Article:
Re-thinking the Definition of Public Goods

Published on Real-World Economics Review Blog, by Editor / from June Sekera, July 9, 2014.

… 4. The Three Types of Public Goods:

  • Category #1: No effective market. In this category are goods and services that market-based suppliers lack incentive to invest in producing either because:
  • a) their benefits are spread so broadly that their value cannot easily be captured in an exchange between an individual buyer and seller so it is impractical or impossible to charge users individually. For such goods and services, collective payment is more practical, or it is the only way they will be produced.  
  • b) the return on investment is too uncertain.
  • In this subcategory are investments on which the return is too far in the future, and hence too uncertain to induce private expenditure. Writing about the ways in which “government nurtures innovation,” Nocera quotes Manzi saying that public investments can “solv[e] technical problems that offer enormous social benefit, but are too long-term, too speculative, or have benefits too diffuse to be funded by private companies.”[20]
  • Category #2: Positive externalities. In this category are goods and services whose positive externalities (economic and/or social benefits) are so important that society determines – through the collective decision-making of the electoral process – that they must be accessible to the entire population regardless of individuals’ ability to pay.
  • Category #3: Natural monopoly. In this category are those goods, services and industries that meet the definition of natural monopoly and for which collective, public provision is more efficient and effective than provision through competition among multiple providers. (I.e., where efficiency and effectiveness stem from network efficiencies of scale and/or network value creation).
  • To reiterate, in each category the public product, service or benefit 1) comes into being via collective choice; 2) is financed through collective payment; and 3) is furnished through public, non-market production.

5. Hallmarks of Public Goods Production: … //

… 7. Public goods and democracy:

  • Central to the instrumental definition offered in this paper is that public goods are created through the democratic process. Fundamentally, public goods are created by citizens voting for representatives who, in turn, make decisions about how government monies, raised collectively through taxes, will be used. These “elected funders” make day-to-day decisions about what and whether to fund. But in the end, the citizenry has the power, through democratic processes, to appoint and dismiss those elected funders.
  • Notably, some public goods may be considered “bad”. For a U.S. example, tax expenditures and other subsidies to corporations may be considered bad by progressives, and food stamps are considered bad by many conservatives. These conflicting views are resolved through the democratic process; through voting, citizens effect their choices. Hence citizens must participate in the electoral process and vote for representatives who reflect their own view of what is in their and society’s interest.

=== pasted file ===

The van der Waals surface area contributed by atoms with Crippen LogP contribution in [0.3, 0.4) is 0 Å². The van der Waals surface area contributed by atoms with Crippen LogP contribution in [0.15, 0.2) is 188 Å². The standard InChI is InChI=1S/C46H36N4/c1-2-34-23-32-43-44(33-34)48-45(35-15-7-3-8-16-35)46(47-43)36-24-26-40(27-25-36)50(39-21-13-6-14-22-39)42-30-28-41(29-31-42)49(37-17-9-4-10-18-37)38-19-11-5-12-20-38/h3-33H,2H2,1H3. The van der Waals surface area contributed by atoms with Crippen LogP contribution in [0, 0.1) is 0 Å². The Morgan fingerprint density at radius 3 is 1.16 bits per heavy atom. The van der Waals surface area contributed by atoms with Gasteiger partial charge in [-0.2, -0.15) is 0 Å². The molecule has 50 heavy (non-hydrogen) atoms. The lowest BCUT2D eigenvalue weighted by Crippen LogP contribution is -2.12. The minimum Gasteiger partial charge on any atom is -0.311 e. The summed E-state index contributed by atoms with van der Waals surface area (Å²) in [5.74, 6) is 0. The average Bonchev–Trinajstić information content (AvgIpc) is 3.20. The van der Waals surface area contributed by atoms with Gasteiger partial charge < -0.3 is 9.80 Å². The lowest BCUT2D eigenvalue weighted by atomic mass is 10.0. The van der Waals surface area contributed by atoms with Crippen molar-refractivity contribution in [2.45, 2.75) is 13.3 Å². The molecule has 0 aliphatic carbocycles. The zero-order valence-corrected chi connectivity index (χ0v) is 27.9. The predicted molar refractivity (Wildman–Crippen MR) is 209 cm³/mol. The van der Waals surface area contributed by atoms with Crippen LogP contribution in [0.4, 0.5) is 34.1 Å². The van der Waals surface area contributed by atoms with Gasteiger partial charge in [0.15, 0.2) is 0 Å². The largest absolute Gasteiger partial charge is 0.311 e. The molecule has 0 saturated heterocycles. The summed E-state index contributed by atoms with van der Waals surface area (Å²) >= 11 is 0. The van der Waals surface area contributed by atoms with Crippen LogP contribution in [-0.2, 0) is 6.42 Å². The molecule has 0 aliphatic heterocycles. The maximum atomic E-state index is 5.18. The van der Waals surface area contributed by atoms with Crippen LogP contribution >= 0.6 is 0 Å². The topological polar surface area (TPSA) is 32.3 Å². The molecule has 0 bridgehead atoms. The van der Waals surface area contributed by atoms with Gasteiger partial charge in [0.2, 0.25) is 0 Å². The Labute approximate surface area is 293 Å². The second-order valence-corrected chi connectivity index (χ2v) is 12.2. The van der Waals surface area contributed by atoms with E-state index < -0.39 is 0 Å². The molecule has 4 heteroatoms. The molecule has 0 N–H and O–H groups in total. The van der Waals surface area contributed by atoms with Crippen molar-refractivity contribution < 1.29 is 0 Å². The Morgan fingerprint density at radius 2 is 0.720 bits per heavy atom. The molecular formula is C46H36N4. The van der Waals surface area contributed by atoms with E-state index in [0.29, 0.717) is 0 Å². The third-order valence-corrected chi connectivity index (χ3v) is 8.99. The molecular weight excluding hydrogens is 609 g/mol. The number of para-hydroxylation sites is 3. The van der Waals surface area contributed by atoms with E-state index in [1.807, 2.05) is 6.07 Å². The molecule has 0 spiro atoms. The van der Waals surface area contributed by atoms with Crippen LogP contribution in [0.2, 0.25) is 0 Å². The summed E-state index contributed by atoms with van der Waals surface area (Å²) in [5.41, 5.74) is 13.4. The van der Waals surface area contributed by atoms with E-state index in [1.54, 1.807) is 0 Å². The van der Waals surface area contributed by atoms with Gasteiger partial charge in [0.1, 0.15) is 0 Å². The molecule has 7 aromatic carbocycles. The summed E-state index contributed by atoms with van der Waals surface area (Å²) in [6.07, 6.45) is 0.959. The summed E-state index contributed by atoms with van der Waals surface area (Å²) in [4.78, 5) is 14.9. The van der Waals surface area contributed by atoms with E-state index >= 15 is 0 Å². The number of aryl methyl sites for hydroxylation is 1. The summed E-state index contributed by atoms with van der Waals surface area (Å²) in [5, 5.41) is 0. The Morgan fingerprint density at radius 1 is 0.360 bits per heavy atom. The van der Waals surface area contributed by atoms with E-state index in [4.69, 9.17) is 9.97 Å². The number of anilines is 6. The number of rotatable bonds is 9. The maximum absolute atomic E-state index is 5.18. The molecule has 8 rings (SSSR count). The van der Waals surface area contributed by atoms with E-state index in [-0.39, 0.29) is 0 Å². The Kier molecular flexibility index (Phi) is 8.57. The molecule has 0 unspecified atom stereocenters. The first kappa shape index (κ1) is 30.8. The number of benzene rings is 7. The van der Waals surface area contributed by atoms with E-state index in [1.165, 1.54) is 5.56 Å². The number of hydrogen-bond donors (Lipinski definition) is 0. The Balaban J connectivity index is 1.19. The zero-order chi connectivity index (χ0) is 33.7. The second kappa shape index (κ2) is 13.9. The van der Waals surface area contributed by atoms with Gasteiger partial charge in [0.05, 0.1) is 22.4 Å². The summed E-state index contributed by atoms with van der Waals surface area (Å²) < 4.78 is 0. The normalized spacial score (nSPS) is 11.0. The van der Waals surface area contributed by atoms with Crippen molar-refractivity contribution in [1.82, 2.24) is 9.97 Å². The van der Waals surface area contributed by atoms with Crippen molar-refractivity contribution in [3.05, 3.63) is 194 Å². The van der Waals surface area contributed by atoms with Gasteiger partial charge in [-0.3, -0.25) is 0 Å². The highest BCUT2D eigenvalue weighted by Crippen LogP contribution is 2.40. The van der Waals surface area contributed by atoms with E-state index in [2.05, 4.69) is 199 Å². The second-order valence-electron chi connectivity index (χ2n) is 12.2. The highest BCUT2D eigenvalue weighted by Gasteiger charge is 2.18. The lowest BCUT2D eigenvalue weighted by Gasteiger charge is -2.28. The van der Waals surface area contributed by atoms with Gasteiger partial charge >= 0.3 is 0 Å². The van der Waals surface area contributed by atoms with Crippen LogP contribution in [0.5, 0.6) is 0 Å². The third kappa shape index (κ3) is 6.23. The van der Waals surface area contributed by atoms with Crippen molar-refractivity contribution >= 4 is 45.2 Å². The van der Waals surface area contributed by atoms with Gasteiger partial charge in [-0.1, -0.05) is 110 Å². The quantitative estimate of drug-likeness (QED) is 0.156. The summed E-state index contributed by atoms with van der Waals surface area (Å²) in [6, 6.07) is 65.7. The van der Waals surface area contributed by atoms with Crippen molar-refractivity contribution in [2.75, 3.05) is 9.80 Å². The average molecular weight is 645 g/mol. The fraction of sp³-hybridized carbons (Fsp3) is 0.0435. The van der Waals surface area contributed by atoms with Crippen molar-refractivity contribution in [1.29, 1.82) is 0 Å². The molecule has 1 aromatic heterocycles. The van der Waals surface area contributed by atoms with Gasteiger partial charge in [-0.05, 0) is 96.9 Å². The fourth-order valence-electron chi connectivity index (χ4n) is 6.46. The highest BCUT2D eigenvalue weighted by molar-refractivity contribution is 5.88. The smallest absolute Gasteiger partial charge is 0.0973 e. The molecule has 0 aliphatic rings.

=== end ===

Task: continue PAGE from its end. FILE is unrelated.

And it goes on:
• Deneulin and Townsend[29] offer a useful summary of the connection between public goods and collective decision-making, worth quoting at length:
  • “there are goods, including many that are non-trivial for human well-being, the benefits of which may be received by people only in a common enterprise…only in relationships, structured as necessary to enable the common action that ‘produces’ common goods, that lives which benefit from such goods can be lived.
  • Recognising the life in common of a city or nation as a species of good unavailable to anyone except by the irreducibly common action which makes it what it is raises further questions. Among them are: how is the common good generated or nurtured and how can we ensure that the common life of a community is good and not bad?..We emphasise here that there is no guarantee that participation in common action will generate something genuinely good. It might lead to bringing into power a government which might use nuclear weapons or which introduces unjust structures such as those of Apartheid. Human actions are always fallible because they are human. However the ‘possibility of moral evil is inherent in man’s constitution’ does not nullify the claim that the good for each of us is found and sustained in relationships, whether at the level of the community of the family, village, country or world, and the public policy ought to recognize and nurture them if it is not to undermine the human well-being.
  • An instrumental definition of public goods that is grounded in the foundational premise of collective choice (voting) can help strengthen democracy so long as the term and concept are widely accepted in public and political discourse.

8. A Research Agenda: … //

… (full long, long text, examples, notes and links to related articles).

Mixed Links:

Back on the Grid and Ready to Talk Financial Oversight and Human Nature, on On The Economy/Jared Bernstein Blog, July 12, 2014;

What Do King Solomon and David Lee Roth Have in Common? A New Freakonomics Radio Podcast, on Freakonomics, by SUZIE LECHTENBERG, July 10, 2014;

The Top 200 Influential Economics Blogs – August 2013, on Onalytica, by Andreea Moldovan, July 31, 2013 … with a real Link to every of the 200 sites;

… und noch das:

Die pure Wahrheit in 8 Minuten mit Andreas Popp, 7.49 min, von Der Wassermann Unzensiert am 10. Mai 2013 hochgeladen.

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